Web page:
A survey by the Children and Young People’s Mental Health Coalition has found that both children and parents are unhappy with how behaviour is being managed in schools in England.
As part of an inquiry into behaviour and mental health in schools, the Coalition asked young people, parents and professionals their views on current approaches to behaviour management and mental health in schools, and how they can be improved, via an open call for evidence. The survey heard from 111 young people, 495 parents and 234 professionals.
Survey respondents strongly agreed that behaviour is linked to young people’s mental health, but that current responses to behaviour in school do not reflect this and are not working.
79% of young people who responded to the call for evidence and 87% of parents and carers agreed that a young person’s behaviour is linked to their mental health. However, only 21% of young people and 7% of parents felt that schools are responsive to young people’s mental health needs when dealing with behavioural issues.
Professionals responding to the survey had more mixed views. This included teachers, headteachers, mental health practitioners and representatives from the Voluntary and Community Sector. While 32% of professionals responding said that schools are responsive to young people’s mental health needs when dealing with behavioural issues, 46% disagreed.
When asked about the effectiveness of behaviour management techniques used in schools, over half of young people (59%) who responded said they were not effective in improving behaviour. 80% of parents and carers and 56% of professionals also stated that behaviour management techniques used by schools are not effective.
The inquiry is exploring the links between mental health and behaviour, how current school policies on behaviour affect young people and their families, and what schools can do to improve both behaviour and mental health.
This follows widespread concern about the increased use of punitive approaches such as the use of exclusion and removal rooms to improve behaviour in schools. The rise in the use of punitive approaches is set against a backdrop of growing mental health need among children and young people, with one in six children and young people aged 6 to 16 experiencing a mental health problem in 2021 compared to one in nine in 2017.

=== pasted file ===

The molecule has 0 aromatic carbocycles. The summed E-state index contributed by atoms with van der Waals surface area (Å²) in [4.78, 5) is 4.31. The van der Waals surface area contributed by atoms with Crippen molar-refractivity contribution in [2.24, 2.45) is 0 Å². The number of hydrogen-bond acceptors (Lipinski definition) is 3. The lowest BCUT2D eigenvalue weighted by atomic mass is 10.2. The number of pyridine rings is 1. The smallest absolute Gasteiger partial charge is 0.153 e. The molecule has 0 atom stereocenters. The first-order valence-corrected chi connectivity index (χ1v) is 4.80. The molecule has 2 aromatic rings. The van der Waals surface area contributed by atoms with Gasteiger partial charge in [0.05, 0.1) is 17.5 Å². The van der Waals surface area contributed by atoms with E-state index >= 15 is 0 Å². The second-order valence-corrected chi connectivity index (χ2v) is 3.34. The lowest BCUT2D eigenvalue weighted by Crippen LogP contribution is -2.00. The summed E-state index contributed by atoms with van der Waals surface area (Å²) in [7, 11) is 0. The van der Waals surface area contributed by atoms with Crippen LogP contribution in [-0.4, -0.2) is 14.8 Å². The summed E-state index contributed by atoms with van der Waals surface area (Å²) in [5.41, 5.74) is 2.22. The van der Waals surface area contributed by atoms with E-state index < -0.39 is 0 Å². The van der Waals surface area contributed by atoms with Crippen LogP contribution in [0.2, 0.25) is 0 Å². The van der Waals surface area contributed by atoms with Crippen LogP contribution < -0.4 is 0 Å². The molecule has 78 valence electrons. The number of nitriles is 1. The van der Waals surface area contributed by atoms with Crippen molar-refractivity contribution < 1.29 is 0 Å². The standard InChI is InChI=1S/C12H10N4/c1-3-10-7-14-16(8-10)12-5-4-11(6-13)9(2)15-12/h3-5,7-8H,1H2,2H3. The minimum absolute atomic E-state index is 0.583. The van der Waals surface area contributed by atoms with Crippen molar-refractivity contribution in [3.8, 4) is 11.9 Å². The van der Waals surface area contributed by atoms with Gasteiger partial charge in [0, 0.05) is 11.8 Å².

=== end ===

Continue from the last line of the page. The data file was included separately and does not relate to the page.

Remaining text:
The survey is the first stage of the behaviour and mental health in schools’ inquiry, with further evidence gathering planned. The Children and Young People’s Mental Health Coalition will report on the full findings early next year.
Sir Norman Lamb, Chair of the Children and Young People’s Mental Health Coalition, said: “We must not forget that children and young people’s mental health and wellbeing is more important than ever. Our preliminary findings suggest that whilst young people are aware that behaviour is often linked to their mental health, they do not believe that current behaviour policies are effective.
“We share the ambition of government to create supportive, safe and inclusive school environments that enable and facilitate learning. The call for evidence has captured wide-ranging views on the topic of behaviour and mental health in schools, and we are keen to understand all viewpoints throughout the inquiry. We want to inform government policies and school practices that boost children’s mental health and behaviour for everyone’s benefit.”
For press enquires for the Children and Young People’s Mental Health Coalition please contact Charlotte.Rainer@cypmhc.org.uk or on 07561 584726.
Notes to editors:
- The call for evidence was open for seven weeks between May and June 2022, and consisted of a survey for young people, a survey for parents and carers and a survey for professionals.
- The call for evidence received a total of 840 responses across all three surveys: 111 responses to the young person’s survey, 495 responses to the parent-carer survey and 234 responses to the professional’s survey.
- The findings included are preliminary and have been taken from initial analysis completed of the survey. Please see the addendum for full analysis.
- The responses cover England only.
- The Children and Young People’s Mental Health Coalition (CYPMHC) represents over 260 charities, academic institutions and professional bodies who come together to campaign for the better mental health of babies, children and young people. Read here for further information: http://cypmhc.org.uk/.